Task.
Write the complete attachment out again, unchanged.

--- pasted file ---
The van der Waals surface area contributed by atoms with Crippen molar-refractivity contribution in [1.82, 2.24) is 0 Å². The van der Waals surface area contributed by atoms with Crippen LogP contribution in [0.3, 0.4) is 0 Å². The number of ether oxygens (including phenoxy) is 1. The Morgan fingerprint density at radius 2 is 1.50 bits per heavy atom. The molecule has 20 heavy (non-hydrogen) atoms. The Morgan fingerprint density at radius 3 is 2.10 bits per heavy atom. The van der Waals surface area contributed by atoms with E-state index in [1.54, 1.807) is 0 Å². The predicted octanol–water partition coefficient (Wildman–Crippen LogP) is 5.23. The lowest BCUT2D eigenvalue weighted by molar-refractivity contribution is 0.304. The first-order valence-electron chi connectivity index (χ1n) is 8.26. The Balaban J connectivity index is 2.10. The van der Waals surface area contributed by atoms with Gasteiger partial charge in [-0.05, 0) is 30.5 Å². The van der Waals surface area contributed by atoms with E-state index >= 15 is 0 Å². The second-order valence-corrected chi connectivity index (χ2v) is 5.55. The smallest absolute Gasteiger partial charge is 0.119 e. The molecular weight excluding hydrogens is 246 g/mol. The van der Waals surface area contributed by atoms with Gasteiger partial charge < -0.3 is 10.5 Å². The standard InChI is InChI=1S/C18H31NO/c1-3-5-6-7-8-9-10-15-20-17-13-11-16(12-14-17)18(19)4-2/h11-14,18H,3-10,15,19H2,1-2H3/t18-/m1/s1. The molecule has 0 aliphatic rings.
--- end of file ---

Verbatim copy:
The van der Waals surface area contributed by atoms with Crippen molar-refractivity contribution in [1.82, 2.24) is 0 Å². The van der Waals surface area contributed by atoms with Crippen LogP contribution in [0.3, 0.4) is 0 Å². The number of ether oxygens (including phenoxy) is 1. The Morgan fingerprint density at radius 2 is 1.50 bits per heavy atom. The molecule has 20 heavy (non-hydrogen) atoms. The Morgan fingerprint density at radius 3 is 2.10 bits per heavy atom. The van der Waals surface area contributed by atoms with E-state index in [1.54, 1.807) is 0 Å². The predicted octanol–water partition coefficient (Wildman–Crippen LogP) is 5.23. The lowest BCUT2D eigenvalue weighted by molar-refractivity contribution is 0.304. The first-order valence-electron chi connectivity index (χ1n) is 8.26. The Balaban J connectivity index is 2.10. The van der Waals surface area contributed by atoms with Gasteiger partial charge in [-0.05, 0) is 30.5 Å². The van der Waals surface area contributed by atoms with E-state index >= 15 is 0 Å². The second-order valence-corrected chi connectivity index (χ2v) is 5.55. The smallest absolute Gasteiger partial charge is 0.119 e. The molecular weight excluding hydrogens is 246 g/mol. The van der Waals surface area contributed by atoms with Gasteiger partial charge < -0.3 is 10.5 Å². The standard InChI is InChI=1S/C18H31NO/c1-3-5-6-7-8-9-10-15-20-17-13-11-16(12-14-17)18(19)4-2/h11-14,18H,3-10,15,19H2,1-2H3/t18-/m1/s1. The molecule has 0 aliphatic rings.